Agree:

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Michael Shamos American mathematician

Technology is always required in elections. The days of the hand-counted ballots are over. You can design technology in a way that makes the problems readily apparent or that they're disguised. My position is that when a problem is found, it's an engineering problem.

Disagree:

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Ron Rivest Cryptographer

We have learned the hard way that almost any computer system can be broken into by a sufficiently determined, skillful, and persistent adversary. There is nothing special about voting systems that magically provides protection against attack... Voting system software may be maliciously designed, may contain bugs, or may be changed or replaced at some point during the pre-election roll-out of eq... See More
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Bruce Schneier Bruce Schneier is an internationally renowned security technologist and author. Described by T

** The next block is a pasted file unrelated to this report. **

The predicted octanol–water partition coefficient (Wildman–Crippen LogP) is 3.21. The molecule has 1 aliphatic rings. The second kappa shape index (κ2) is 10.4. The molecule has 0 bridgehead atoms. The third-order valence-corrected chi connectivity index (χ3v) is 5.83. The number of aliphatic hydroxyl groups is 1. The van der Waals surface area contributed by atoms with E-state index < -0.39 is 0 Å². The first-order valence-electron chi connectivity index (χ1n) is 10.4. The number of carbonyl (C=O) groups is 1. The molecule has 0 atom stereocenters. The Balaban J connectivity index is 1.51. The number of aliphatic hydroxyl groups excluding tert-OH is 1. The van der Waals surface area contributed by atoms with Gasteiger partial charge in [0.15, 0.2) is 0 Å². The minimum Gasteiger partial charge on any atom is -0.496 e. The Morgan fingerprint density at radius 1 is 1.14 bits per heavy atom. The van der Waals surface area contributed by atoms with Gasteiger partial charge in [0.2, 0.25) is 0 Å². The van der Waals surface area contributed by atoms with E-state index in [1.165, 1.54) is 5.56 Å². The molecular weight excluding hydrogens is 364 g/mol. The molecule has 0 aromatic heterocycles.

Today, we conduct our elections on computers. Our registration lists are in computer databases. We vote on computerized voting machines. And our tabulation and reporting is done on computers. We do this for a lot of good reasons, but a side effect is that elections now have all the insecurities inherent in computers. The only way to reliably protect elections from both malice and accident is to us... See More
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Ross Anderson British computer scientist, cryptographer

When you move from voting in person to voting at home (whether by post, by phone or over the internet) it vastly expands the scope for vote buying and coercion, and we’ve seen this rising steadily in the UK since the 2001 election where postal votes first became a right. All the parties have been caught hustling up the vote in various ways.

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